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fun shoot

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  • jameswolfden
    With the Lord of the Rings movie opening up, I tried a fun shoot at our local indoor practise where we shoot at creatures from The Hobbit. I borrowed the idea
    Message 1 of 1 , Dec 21, 2001
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      With the Lord of the Rings movie opening up, I tried a fun shoot at
      our local indoor practise where we shoot at creatures from The
      Hobbit. I borrowed the idea from the Compagnia del Fiore d'Argento,
      an italian based Medieval Archery Company modifying the rules
      somewhat.

      While I admit that this has a bit of a D&D feel, the shoot could be
      easily modified to use creatures from a medieval bestiary for use in
      an SCA event.

      The basic idea is for the archer to kill the creature or creatures on
      his target face. Failing to kill the creature results in damage being
      taken by the archer. Each creature was assigned a kill point value
      and all archers started out with 20 points. If the archer failed to
      score the kill points on the creature, he took the difference between
      his score and the kill points required in damage. For example, if the
      creature required 15 points to kill and the archer scored 12, he took
      3 points of damage. We shoot 3 arrows per end at our indoor range so
      I chose my kill points based on this. Once an archer lost all 20
      points they were eliminated for that round.

      Since we were shooting indoors at close range, I was able to print
      off all the targets using standard paper sizes available at my work
      (11 x 17 maximum size). I made up targets as follows:

      Trolls ( 1 troll on legal-sized paper) 15 Kill Points
      Orcs (1 orc on letter sized paper) 10 kill points
      Wargs (2 wargs on letter sized paper) 5 kill points each
      Spiders (3 spiders on letter sized paper) 2 kill points each
      Smaug (1 dragon on 11 x 17 paper) special kill points

      These were the nasties that Bilbo encountered on his journey. The
      order doesn't really matter but it is nice to pull Smaug out at the
      end to wrap up the shoot. For all the targets except Smaug, I printed
      3 copies of each and posted them at the butts (one butt had three
      troll target, another had three orc targets, etc.).

      I kept scoring simple. Five points for a direct hit and two points
      for cutting the outside line. With three target faces on each butt,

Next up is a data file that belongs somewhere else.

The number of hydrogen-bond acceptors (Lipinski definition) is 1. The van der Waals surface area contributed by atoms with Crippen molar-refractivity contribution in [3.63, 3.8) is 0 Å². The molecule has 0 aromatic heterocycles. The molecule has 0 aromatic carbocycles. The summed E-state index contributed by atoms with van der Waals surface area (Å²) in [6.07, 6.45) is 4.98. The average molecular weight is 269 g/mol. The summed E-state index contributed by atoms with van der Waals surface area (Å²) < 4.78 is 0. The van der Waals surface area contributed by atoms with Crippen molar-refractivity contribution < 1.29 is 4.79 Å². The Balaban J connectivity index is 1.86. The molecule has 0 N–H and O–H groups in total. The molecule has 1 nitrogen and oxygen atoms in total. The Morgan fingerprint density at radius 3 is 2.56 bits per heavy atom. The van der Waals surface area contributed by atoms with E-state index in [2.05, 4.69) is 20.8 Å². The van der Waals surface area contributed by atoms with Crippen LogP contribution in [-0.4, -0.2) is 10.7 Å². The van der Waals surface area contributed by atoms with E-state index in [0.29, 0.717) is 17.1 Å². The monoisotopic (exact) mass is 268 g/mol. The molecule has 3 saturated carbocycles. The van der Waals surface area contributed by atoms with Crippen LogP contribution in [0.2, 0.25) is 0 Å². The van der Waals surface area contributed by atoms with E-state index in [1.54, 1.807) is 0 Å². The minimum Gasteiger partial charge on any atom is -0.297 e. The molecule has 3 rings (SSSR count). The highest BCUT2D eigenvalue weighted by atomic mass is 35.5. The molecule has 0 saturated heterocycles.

we could have three archers shooting at each butt. Each picked a
      different target to shoot at and scored all arrows on that target
      face whether shot by themselves or one of the other archers in the
      group. This was partially done to penalize but also provided an
      archer who had made his kill to help out another archer. While
      shooting at the Orcs, the archer beside me fired her first arrow
      directly into my Orc. I killed the orc with my next shot and had two
      arrows left. I fired one into her orc (returning the favour) and
      fired my third at the remaining Orc (which my lady was shooting at).

      Each of spiders or wargs on the multiple targets sheets need to be
      killed individually. If you drop all three arrows into one warg, you
      take a full 5 points of damage from the remaining warg.

      If there are any survivors remaining after the first four targets,
      they get to shoot against Smaug. Smaug is done as a team shoot and it
      is up to the remaining archers to take down Smaug together. For
      Smaug's Kill points, I gave him 10 times the number of surviving
      archers. Damage is calculated as usual but each archer takes the same
      damage. It is not divided. So if Smaug's kill points were 30 and the
      archers scored a 24 collectively on him, then each would take 6
      points damage.

      I thought it was interesting to note that even though many of the
      archers had been shooting at the 40 cm FITA target earlier that
      evening and dropping most of their arrows into the gold, they didn't
      fare as well against the creatures. Even the troll which took up most
      of the 8.5x14 paper and I thought would be an easy target was
      sometimes totally missed by all three arrows.

      James Wolfden
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